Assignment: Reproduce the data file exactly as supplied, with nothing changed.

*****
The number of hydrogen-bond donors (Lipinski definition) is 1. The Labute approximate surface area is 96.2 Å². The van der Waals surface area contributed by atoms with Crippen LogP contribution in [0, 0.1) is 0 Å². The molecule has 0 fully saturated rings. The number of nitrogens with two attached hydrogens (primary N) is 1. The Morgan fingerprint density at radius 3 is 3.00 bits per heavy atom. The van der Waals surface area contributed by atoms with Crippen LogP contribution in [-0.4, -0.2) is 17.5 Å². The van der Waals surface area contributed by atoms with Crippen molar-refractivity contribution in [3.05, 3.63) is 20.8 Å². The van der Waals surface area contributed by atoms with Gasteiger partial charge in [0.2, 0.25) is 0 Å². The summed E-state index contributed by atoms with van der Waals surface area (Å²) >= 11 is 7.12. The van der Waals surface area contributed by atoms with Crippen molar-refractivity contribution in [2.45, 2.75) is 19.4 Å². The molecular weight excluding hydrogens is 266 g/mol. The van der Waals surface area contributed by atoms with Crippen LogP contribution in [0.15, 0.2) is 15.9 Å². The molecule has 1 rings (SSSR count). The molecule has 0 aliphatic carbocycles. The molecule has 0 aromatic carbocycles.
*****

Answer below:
The number of hydrogen-bond donors (Lipinski definition) is 1. The Labute approximate surface area is 96.2 Å². The van der Waals surface area contributed by atoms with Crippen LogP contribution in [0, 0.1) is 0 Å². The molecule has 0 fully saturated rings. The number of nitrogens with two attached hydrogens (primary N) is 1. The Morgan fingerprint density at radius 3 is 3.00 bits per heavy atom. The van der Waals surface area contributed by atoms with Crippen LogP contribution in [-0.4, -0.2) is 17.5 Å². The van der Waals surface area contributed by atoms with Crippen molar-refractivity contribution in [3.05, 3.63) is 20.8 Å². The van der Waals surface area contributed by atoms with Gasteiger partial charge in [0.2, 0.25) is 0 Å². The summed E-state index contributed by atoms with van der Waals surface area (Å²) >= 11 is 7.12. The van der Waals surface area contributed by atoms with Crippen molar-refractivity contribution in [2.45, 2.75) is 19.4 Å². The molecular weight excluding hydrogens is 266 g/mol. The van der Waals surface area contributed by atoms with Crippen LogP contribution in [0.15, 0.2) is 15.9 Å². The molecule has 1 rings (SSSR count). The molecule has 0 aliphatic carbocycles. The molecule has 0 aromatic carbocycles.